Foreign Secretary William Hague pretends Bahrain is “completely different” from Libya as King Khalifa has offered “dialogue” and a referendum on a new constitution (28). Yet Gadaffi’s government has also offered “dialogue” or “negotiations” with the rebels repeatedly, including on a new constitution (29) – (30). Gaddafi, Khalifa and Saleh are all unelected dictators who made these offers after having unarmed protesters killed.

NATO governments call on both sides to show restraint, as if unarmed protesters and the people killing them are equally to blame. They lie about the “violence” in Bahrain being “sectarian”, ludicrously implying that the Shia majority in Bahrain are Iranian agents, which incidentally is the same story about ‘foreign agents causing Sectarian violence’ that was used by Mubarak in Egypt and is still used by Gaddafi in Libya and Assad in Syria.

NATO governments also buy Saleh’s lies about how Al Qa’ida will take over Yemen if he falls, despite many of Saleh’s own party’s MPs having joined the protesters – and despite Saleh having himself  backed Al Qa’ida in the 1990s when it was fighting against southern rebels in Yemen. NATO have also carried out missile strikes on people who they claimed they suspected were Al Qa’ida, but turned out to be Yemeni politicians and tribal leaders who were trying to negotiate a peace deal to end the civil war between the government and southern separatists, which has been exacerbated by NATO and Saudi special forces and air and drone strikes. (31) – (36) .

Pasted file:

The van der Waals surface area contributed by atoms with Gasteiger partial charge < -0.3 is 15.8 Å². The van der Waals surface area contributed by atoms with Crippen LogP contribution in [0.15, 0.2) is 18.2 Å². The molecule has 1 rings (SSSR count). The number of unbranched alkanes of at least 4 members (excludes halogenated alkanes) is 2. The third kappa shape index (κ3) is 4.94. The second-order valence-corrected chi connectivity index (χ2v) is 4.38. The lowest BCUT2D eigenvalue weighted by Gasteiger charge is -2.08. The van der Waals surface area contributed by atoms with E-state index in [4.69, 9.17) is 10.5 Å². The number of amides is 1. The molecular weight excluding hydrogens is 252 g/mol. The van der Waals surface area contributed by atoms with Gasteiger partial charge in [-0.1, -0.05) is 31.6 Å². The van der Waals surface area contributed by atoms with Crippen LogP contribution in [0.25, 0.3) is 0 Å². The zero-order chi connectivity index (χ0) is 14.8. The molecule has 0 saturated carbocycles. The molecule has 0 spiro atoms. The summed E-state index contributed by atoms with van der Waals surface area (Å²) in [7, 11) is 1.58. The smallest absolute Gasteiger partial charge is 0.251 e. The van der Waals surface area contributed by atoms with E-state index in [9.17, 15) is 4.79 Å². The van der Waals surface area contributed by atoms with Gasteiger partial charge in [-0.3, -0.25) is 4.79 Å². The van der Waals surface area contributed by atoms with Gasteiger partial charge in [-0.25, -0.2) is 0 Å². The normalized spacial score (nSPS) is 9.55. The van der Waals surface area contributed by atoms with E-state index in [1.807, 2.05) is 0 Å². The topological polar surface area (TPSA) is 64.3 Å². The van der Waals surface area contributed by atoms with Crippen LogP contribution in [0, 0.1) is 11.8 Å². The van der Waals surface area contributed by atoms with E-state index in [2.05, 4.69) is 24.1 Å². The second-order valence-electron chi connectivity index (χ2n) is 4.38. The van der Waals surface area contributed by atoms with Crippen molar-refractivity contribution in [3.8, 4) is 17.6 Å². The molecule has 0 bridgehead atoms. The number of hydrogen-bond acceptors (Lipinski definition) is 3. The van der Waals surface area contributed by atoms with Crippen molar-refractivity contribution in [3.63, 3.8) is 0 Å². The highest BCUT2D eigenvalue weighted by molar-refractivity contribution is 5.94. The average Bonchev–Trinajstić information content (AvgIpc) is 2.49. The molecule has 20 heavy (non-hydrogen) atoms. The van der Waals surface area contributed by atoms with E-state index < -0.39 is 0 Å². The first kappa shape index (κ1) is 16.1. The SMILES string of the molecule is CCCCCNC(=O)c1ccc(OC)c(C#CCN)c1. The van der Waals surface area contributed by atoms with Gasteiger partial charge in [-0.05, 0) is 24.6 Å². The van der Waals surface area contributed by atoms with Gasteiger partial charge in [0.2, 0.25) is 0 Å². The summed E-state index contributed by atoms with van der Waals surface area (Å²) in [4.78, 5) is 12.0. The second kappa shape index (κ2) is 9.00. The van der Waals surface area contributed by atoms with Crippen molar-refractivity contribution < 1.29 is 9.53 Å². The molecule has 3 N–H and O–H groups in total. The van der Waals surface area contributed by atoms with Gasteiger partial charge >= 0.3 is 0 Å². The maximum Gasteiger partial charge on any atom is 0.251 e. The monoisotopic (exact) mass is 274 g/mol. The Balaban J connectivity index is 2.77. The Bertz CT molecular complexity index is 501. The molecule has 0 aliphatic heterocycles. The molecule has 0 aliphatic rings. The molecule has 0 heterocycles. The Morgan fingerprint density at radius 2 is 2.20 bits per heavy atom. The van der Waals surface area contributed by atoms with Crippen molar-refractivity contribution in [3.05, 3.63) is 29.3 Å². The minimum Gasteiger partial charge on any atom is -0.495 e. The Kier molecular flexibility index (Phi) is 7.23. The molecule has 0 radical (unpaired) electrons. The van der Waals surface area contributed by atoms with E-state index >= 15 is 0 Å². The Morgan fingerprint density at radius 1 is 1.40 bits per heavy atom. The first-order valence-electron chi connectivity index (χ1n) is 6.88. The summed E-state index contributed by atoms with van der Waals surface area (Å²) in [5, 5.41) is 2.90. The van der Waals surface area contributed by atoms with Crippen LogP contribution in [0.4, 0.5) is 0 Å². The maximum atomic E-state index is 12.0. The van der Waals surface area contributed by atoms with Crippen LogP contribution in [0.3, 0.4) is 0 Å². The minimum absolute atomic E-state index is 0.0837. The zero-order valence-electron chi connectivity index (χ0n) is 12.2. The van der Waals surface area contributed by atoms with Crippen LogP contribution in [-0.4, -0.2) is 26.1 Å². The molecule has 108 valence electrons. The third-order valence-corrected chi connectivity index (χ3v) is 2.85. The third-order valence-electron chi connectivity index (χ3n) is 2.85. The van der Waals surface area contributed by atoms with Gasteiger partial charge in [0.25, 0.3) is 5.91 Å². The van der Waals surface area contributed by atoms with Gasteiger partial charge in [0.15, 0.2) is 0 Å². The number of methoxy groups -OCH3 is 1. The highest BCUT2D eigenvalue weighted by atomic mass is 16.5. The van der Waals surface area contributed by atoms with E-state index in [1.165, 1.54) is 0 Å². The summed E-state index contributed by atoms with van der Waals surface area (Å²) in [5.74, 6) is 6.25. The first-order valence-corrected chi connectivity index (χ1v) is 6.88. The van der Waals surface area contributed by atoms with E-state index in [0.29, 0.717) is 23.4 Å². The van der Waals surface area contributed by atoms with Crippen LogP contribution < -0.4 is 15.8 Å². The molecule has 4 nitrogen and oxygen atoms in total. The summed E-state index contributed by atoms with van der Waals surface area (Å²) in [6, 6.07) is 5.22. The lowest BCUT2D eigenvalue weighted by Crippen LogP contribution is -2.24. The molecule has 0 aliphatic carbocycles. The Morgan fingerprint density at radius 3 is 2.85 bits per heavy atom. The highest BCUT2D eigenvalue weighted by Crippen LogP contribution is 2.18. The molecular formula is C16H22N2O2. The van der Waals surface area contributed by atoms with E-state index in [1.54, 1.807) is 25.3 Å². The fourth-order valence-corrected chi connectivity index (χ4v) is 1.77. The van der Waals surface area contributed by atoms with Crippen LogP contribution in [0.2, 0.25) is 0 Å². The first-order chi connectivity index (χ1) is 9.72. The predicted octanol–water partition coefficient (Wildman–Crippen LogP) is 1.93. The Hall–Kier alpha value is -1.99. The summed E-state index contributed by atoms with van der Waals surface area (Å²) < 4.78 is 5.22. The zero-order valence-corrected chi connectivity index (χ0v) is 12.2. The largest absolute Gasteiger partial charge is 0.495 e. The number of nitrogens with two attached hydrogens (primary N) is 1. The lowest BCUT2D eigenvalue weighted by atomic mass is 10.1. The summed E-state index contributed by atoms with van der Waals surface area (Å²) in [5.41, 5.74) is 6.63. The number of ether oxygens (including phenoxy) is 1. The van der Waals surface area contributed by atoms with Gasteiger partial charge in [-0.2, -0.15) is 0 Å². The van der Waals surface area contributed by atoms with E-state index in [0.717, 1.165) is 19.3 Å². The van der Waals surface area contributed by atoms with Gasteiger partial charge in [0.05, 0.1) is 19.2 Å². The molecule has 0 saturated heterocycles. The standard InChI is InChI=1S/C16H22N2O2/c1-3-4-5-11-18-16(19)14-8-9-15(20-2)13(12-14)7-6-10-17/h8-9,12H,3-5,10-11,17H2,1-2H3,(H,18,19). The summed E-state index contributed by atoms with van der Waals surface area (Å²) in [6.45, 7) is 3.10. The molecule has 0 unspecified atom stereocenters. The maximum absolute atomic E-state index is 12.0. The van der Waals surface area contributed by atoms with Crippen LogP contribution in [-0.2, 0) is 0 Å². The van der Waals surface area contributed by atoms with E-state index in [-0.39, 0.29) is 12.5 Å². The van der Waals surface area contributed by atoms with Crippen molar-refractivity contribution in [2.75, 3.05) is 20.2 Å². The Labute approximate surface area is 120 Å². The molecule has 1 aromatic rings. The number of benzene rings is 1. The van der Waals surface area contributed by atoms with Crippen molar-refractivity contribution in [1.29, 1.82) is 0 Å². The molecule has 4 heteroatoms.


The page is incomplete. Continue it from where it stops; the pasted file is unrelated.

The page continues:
Either Al Saleh is playing NATO governments like a fiddle, or else NATO governments are lying about the real reason they’re backing him.

As long as the civil war continues Saleh can point to the supposed threat of an Al Qa’ida takeover – and cream a bit for himself and his supporters from US financial aid. He can remain dictator. Firms from NATO countries including GE Oil and Gas and Transocean of the US and the British based Orion Group can keep getting contracts to drill in Yemen and it’s territorial waters too – along with some others who’d rather remain anonymous. Others include Nexen (Canadian), Total (French), Occidental (American) and Hunt Oil (American).